Has the creative industry lost its bottle?

Published:  August 12, 2010
Has the creative industry lost its bottle?

This is a question I’ve been asking myself a lot recently. As a creative industry we are now blessed with more ways to express our ideas, more ways to satisfy our clients and more ways to entertain and engage consumers than ever before – but through all this, do you ever get the feeling we aren’t making the most of the opportunity?

Some of the problem lies in competition. With the proliferation of channels in the last fifteen years, there has been a marked increase in agencies competing for the same projects – “A hundred wiseguys all chasing the same dollar” as Al Pacino said in Donnie Brasco.

Has this pressure to win pushed us towards pitching to win, over pitching what we feel in our hearts is right? A case of the old ‘tell them what they want to hear’?

One of my favourite stories is of the Allen, Brady & Marsh pitch to British Rail in the 1980’s, who at the time were famous for poor service, dated trains and lateness. For the arrival of the BR execs, ABM had their foyer strewn with rubbish, coffee stained tables and overflowing ashtrays – a vision completed with an actress on reception, sitting un-interested, filing her nails. After keeping the BR executives waiting for so long they were just about to storm out, out came the pitch team “that’s how the public see BR, now lets see what we can do to put it right” they said. Needless to say they won the pitch.

What I love about the story, above the shear audacity of it, is that it’s such a great example of a creative team taking a holistic view of a problem – not just a response to an advertising brief, no papering over cracks, no thinking ‘that’s someone elses problem’ and no elephants in the room – just the truth and having the bravery to think big.

My question then is this; could we see this happening today, or has the industry become so obsessed with not losing, that the overall loser is creativity itself?

The story of ABM and British Rail is thirty years old – just imagine how big you can think with all the touch-points in the modern brand experience, and where that might take your creativity.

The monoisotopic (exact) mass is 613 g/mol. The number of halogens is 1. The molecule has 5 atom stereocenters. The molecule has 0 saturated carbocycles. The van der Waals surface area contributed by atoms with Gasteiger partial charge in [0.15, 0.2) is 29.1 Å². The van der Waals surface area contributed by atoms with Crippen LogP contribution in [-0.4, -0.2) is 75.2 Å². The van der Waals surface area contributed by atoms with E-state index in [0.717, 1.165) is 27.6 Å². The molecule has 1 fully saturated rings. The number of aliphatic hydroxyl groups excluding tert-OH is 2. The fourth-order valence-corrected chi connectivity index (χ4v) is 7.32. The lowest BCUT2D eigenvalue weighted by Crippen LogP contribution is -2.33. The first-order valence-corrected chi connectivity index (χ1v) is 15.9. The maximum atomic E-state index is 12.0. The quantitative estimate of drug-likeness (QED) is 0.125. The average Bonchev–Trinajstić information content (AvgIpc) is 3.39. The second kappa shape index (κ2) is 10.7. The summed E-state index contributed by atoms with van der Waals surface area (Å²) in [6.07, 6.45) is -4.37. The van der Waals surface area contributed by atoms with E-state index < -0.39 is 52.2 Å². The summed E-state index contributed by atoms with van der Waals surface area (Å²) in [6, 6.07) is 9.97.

Maybe it’s time we re-captured some creative bravery and started breaking out from any ‘boxes’ we are put in, looking at problems in broader, more contextual ways rather than treating briefs as gospel to make a real difference to our clients’ businesses.


Image Copyright ndtv

4 Responses

  1. As a freelancer, I think the intense competition can sometimes effect the ability to freely express creativity through forcing designers to be “jack of all trades” for the least amount of money and time spent as possible.

    This pressure to perform pushes creatives away from experimentation and towards what they know best.

  2. Faru

    I think that this article is more about the “right” solution than simply experimenting. It’s less about the pressure to perform and more about the pressure to conform in a way.

    In your gut if you know that the correct response to a brief is Chocolate but you’ll more likely win the job with Vanilla. What do you do? I’d like to think that all us would be ballsy enough to put it out there. Even scare the client a little. But for a lot of us, I doubt it. The bottom line is to close for comfort.

    The reason the client is there in the first place is because they don’t know what step to take and they need the right creative strategy. I’d love to have seen the faces of Volkswagen when DDB put “Think Small” forward.

  3. I love that story! And the ones who really are the heroes in it are the BR executives – for having the proverbial balls to be open minded and willing to take critique while understanding the full picture.

    I’ve just come out of several pitches where we put our ‘sensitives’ on the line, by presenting what we thought was the very best approach for fixing what’s not worked in the past. And we’ve lost because your creative was by far the strongest and it took us where we’ve never thought to be, but we’re more confident with the traditional tried and tested approach of the other firm.’

    I’ve got to concede – next pitch we’ll go in NOT BELIEVING our approach will make a difference, but KNOWING it’s what they’ll want to hear.

  4. Faru

    It is classic isn’t it?

    Tried and true methods had to have started somewhere. So once upon a time those tried and true methods were new and scary. Someone had the balls to do it. It worked, then the scared masses followed.

    It happens time and time again. The only reason that they are trends is because they are distinctly different from each other.

    Different = scary ergo new trends = scary.

    If people like us didn’t move clients into new (scary) directions, companies would still advertise and communicate to their clients with a black and white, one page ad in a newspaper, picturing a woman smiling holding the latest Brillo detergent. The copy would read something like, “Brillo makes my husband’s shirts so white, that he loves me more than the day we met.”

    Thank God for new ideas.

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